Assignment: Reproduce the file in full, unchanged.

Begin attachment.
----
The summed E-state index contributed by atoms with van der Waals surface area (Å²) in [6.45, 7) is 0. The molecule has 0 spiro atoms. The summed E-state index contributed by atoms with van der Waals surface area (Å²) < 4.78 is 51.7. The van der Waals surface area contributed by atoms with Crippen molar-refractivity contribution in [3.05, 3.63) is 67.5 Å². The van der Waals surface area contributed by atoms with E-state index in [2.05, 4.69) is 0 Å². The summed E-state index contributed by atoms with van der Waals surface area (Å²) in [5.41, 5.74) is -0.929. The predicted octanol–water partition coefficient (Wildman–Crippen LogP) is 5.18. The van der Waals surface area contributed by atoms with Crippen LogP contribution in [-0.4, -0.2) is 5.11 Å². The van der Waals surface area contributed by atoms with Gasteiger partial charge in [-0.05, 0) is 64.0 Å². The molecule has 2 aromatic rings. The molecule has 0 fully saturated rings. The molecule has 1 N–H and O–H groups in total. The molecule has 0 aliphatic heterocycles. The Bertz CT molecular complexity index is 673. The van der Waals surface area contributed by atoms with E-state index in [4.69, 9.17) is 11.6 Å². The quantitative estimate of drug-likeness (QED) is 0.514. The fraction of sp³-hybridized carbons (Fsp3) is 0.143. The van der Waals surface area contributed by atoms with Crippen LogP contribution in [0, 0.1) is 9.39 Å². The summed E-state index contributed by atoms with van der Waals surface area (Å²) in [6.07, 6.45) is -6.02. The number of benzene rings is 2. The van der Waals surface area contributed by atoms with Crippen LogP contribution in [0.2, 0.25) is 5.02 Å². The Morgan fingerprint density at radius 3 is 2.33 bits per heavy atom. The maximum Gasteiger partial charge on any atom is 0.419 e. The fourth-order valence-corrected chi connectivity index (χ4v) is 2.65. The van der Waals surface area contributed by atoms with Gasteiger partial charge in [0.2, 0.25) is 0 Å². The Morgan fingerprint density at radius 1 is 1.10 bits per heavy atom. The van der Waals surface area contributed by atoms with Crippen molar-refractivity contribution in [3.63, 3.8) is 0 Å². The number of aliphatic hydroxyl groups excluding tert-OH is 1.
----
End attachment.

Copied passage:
The summed E-state index contributed by atoms with van der Waals surface area (Å²) in [6.45, 7) is 0. The molecule has 0 spiro atoms. The summed E-state index contributed by atoms with van der Waals surface area (Å²) < 4.78 is 51.7. The van der Waals surface area contributed by atoms with Crippen molar-refractivity contribution in [3.05, 3.63) is 67.5 Å². The van der Waals surface area contributed by atoms with E-state index in [2.05, 4.69) is 0 Å². The summed E-state index contributed by atoms with van der Waals surface area (Å²) in [5.41, 5.74) is -0.929. The predicted octanol–water partition coefficient (Wildman–Crippen LogP) is 5.18. The van der Waals surface area contributed by atoms with Crippen LogP contribution in [-0.4, -0.2) is 5.11 Å². The van der Waals surface area contributed by atoms with Gasteiger partial charge in [-0.05, 0) is 64.0 Å². The molecule has 2 aromatic rings. The molecule has 0 fully saturated rings. The molecule has 1 N–H and O–H groups in total. The molecule has 0 aliphatic heterocycles. The Bertz CT molecular complexity index is 673. The van der Waals surface area contributed by atoms with E-state index in [4.69, 9.17) is 11.6 Å². The quantitative estimate of drug-likeness (QED) is 0.514. The fraction of sp³-hybridized carbons (Fsp3) is 0.143. The van der Waals surface area contributed by atoms with Crippen LogP contribution in [0, 0.1) is 9.39 Å². The summed E-state index contributed by atoms with van der Waals surface area (Å²) in [6.07, 6.45) is -6.02. The number of benzene rings is 2. The van der Waals surface area contributed by atoms with Crippen LogP contribution in [0.2, 0.25) is 5.02 Å². The Morgan fingerprint density at radius 3 is 2.33 bits per heavy atom. The maximum Gasteiger partial charge on any atom is 0.419 e. The fourth-order valence-corrected chi connectivity index (χ4v) is 2.65. The van der Waals surface area contributed by atoms with Gasteiger partial charge in [0.2, 0.25) is 0 Å². The Morgan fingerprint density at radius 1 is 1.10 bits per heavy atom. The van der Waals surface area contributed by atoms with Crippen molar-refractivity contribution in [3.63, 3.8) is 0 Å². The number of aliphatic hydroxyl groups excluding tert-OH is 1.